The Festival of World Women’s Snooker will return to the Northern Snooker Centre on 12-15 April 2019. The four-day event will provisionally include the following events: World Women’s 10-Red Championship World Women’s 6-Red Championship World Women’s Under-21 Championship World Women’s Seniors Championship World Women’s Pairs Championship The daily schedule will be confirmed closer to the […]
Tag: Maria Catalano
The draw and format for this weekend’s Eden Women’s Masters is now available:
- View the main tournament group stage draw
- View the under-21 draw
- View the seniors draw
- View the match schedule for the weekend
- View all draws via MySnookerStats
The event is the fourth event of the 2018/19 World Women’s Snooker Tour season and as in 2017 will be the final competition of the calendar year. The players will return to the South West Snooker Academy in Gloucester with top seed Reanne Evans gunning for a record fourth Eden Women’s Masters title since the event was first held in 2013 and looking to close the gap to Ng On Yee at the top of the ranking list.
She will be joined by several talented women including this season’s UK Women’s Championship finalist Rebecca Kenna, former world women’s number one Maria Catalano and Welsh star Laura Evans, who reached the final of the event back in 2015.
Alongside the main tournament there will also be side-events for Under-21 and Seniors players, with players to note that both of these competitions will begin on Saturday. There will also be a Challenge Cup event for players who have been knocked out of the main competition before Sunday to guarantee snooker on both days for all players.
If you have any questions please contact a member of the team via our website.
The official world women’s rankings have been updated for the second time this season following victory for Reanne Evans at the European Women’s Masters in Belgium last weekend.
The WLBS world rankings operate on a rolling two-year basis, with points earned during 2016/17 to be removed during the course of this season. At this revision, no points were removed from the ranking list as there was no corresponding event two years ago, with just points added from the European Women’s Masters at De Maxx.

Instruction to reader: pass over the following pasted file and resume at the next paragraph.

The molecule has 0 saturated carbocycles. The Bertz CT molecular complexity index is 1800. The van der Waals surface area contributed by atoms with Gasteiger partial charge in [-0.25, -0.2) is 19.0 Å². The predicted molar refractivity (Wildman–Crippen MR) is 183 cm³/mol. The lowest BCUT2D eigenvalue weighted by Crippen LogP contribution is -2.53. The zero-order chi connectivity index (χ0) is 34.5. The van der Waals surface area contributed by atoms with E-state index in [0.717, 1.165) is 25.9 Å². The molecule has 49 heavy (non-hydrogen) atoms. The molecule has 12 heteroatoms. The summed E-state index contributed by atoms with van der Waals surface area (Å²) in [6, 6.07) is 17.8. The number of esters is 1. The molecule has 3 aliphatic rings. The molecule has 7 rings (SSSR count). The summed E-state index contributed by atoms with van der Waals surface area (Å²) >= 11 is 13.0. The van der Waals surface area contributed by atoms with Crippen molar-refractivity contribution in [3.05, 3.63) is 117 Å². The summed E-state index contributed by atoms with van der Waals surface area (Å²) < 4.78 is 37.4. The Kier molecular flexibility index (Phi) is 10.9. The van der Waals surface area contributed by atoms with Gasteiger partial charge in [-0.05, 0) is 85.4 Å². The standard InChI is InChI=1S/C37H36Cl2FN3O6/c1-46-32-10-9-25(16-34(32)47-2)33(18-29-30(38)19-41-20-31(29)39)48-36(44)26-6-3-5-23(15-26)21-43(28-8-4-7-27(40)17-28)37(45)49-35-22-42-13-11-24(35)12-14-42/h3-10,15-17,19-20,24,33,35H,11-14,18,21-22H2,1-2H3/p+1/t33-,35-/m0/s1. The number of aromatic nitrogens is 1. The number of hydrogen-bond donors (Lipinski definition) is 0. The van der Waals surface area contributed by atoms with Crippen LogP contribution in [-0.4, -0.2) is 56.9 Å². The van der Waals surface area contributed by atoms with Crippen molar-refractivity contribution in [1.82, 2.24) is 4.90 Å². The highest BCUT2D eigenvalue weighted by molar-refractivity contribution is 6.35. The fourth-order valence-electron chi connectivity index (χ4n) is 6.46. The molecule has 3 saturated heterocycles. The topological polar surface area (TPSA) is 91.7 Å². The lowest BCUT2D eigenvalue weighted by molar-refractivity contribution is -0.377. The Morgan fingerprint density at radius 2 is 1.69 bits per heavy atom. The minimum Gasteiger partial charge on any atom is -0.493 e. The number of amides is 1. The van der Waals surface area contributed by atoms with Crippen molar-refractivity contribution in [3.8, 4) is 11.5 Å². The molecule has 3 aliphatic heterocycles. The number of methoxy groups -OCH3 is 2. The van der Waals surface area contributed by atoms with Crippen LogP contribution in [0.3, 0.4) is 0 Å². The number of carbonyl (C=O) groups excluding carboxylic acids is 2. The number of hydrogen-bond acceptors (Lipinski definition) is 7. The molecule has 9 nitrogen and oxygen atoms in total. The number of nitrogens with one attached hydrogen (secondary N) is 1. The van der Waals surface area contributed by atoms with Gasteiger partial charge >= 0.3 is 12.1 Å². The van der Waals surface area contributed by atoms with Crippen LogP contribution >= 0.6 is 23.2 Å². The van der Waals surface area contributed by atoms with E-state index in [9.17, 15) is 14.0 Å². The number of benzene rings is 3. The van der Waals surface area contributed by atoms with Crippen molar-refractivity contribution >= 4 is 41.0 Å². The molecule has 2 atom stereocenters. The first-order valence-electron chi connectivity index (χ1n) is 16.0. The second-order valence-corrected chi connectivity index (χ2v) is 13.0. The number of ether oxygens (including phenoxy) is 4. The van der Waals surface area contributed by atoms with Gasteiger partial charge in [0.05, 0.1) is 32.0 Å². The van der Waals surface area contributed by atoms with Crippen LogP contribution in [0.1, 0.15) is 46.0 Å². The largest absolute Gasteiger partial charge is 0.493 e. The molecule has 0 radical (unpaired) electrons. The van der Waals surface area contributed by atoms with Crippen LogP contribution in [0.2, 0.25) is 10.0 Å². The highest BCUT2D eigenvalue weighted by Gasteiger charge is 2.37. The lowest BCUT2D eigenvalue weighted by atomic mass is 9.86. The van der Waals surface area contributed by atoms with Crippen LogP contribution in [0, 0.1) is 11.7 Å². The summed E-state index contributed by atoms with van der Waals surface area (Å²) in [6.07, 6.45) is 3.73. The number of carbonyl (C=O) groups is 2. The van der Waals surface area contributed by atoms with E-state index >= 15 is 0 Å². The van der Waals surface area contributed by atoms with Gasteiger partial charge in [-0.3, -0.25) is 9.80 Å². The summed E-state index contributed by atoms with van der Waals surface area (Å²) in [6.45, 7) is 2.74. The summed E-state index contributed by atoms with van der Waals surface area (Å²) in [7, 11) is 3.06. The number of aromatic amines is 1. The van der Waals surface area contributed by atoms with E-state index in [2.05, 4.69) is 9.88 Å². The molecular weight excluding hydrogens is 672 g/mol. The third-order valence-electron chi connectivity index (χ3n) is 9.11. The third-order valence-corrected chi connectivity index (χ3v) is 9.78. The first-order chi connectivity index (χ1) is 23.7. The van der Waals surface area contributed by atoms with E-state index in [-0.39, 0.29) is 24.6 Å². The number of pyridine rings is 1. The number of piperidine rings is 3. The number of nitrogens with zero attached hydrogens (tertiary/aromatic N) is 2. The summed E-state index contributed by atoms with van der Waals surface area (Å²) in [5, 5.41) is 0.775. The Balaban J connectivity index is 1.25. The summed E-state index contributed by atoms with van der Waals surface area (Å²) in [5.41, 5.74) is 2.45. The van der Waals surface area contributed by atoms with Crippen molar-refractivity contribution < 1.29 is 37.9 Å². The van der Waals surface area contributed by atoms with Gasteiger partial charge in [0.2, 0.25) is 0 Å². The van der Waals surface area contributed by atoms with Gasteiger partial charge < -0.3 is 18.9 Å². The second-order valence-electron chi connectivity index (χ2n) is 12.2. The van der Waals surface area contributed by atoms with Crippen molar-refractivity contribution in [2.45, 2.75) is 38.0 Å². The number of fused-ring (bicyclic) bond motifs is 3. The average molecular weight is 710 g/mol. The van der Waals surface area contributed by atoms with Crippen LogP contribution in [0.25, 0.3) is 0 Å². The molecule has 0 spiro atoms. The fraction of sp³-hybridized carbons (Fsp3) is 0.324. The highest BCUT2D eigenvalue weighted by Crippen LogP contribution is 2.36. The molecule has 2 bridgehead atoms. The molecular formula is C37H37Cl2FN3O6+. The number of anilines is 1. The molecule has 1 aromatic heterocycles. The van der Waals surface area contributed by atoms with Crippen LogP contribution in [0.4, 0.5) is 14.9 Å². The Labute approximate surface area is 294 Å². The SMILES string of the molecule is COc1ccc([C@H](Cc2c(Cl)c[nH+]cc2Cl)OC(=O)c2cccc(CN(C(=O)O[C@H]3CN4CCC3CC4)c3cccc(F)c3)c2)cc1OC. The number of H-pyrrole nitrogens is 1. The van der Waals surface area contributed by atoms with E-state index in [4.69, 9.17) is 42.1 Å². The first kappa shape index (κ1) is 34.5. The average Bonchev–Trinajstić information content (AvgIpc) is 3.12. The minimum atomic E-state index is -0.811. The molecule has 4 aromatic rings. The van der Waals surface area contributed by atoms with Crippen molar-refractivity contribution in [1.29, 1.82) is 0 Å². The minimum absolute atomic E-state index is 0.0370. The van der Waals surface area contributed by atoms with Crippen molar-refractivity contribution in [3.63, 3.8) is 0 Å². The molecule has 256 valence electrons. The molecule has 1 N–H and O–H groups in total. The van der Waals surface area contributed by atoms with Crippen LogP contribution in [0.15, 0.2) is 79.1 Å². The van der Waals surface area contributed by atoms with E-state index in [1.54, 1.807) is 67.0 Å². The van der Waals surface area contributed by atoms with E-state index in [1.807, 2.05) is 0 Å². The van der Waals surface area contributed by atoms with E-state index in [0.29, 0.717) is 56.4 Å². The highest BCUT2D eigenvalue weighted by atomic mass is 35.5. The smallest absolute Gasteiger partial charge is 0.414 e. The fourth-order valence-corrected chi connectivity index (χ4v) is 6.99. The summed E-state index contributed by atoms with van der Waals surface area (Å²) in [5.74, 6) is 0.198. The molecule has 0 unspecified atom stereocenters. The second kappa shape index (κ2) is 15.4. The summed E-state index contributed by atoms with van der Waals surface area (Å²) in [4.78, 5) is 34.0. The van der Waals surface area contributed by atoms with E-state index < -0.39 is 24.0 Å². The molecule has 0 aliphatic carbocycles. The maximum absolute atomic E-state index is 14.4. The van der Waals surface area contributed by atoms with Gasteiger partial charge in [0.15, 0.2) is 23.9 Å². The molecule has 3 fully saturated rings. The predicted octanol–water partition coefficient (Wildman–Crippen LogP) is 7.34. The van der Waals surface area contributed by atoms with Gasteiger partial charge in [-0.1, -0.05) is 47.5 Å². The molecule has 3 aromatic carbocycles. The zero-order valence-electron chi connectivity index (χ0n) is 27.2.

Evans closes the gap
After Hong Kong’s Ng On Yee dramatically extended her lead at the top of the world ranking list with her victory at the season-opening UK Women’s Championship, second ranked Reanne Evans has now narrowed the gap following her latest title success.
With On Yee’s early exit to Nutcharut Wongharuthai at the last 16 stage in Neerpelt, combined with the first silverware of the season for Evans, the 11-time world champion has closed to just 7,050 points behind, compared to 13,612 heading into Belgium.
Elsewhere Keighley’s Rebecca Kenna consolidated third place with her run to the semi-finals, with closest challenger Maria Catalano not competing in the event and therefore unable to add to her total.
The remaining positions inside the top eight are unchanged, but there is a new entrant to the top 10 as 18-year-old Nutcharut Wongharuthai climbs two places to a career-high ninth following her second appearance in a ranking final. Since joining the tour as a regular player back at February’s UK Open, only the top three have gained more ranking points than the talented Thai player who has just 3,300 to be removed from her total during the next 12 months and is on course to continue moving up the list.
Outside of the top 10, there is a new career-high of 13th for Emma Parker after the 19-year-old reached her first ranking quarter-final in Belgium, while former world number three Jaique Ip also climbs two places to 12th after she also reached the last eight.
There is a leap of 14 places for home favourite and our host last weekend at De Maxx, Wendy Jans, who is now ranked 31st following her run to the semi-finals.
Finally, Australia’s Judy Dangerfield also moves to a new career-high of 44th after she reached the knockout stages at her second ranking event.
There was a change at the top of the Under-21 rankings in Belgium as Emma Parker ascended to top spot following her fourth Under-21 title victory during the past 18 months.
Having come into the tournament just 300 points behind 16-year-old Shannon Metcalf, Parker defeated the youngster 2-1 in the round robin stages of the European Women’s Masters Under-21 event before defeating Nutcharut Wongharuthai 2-0 in the final to clinch the title.
Parker now sits 3,450 points clear of Metcalf at the top of the list and with fewer points to defend compared to the Leeds-based youngster during the remainder of the season has a good opportunity to remain there for the immediate future.
Further down the list, Thailand’s Wongharuthai climbs two places to fifth following her final appearance with Aimee Benn next in her sights.
The Festival of World Women’s Snooker 2019 will be held at the Northern Snooker Centre in Leeds on 12-15 April 2019.
Following the recent announcement that this season’s event would be rescheduled due to the proximity to the 2019 World Women’s Championship in the U.A.E. we can now confirm that this season’s four-day event will again provisionally include the following five tournaments:
- World Women’s Under-21 Championship
- World Women’s Seniors Championship
- World Women’s 10-Red Championship
- World Women’s 6-Red Championship
- World Women’s Pairs Championship
The daily schedule will be confirmed closer to the event, however we would provisionally expect both ranking tournaments (10-Red and 6-Red World Championships) to be held during the weekend on Saturday and Sunday.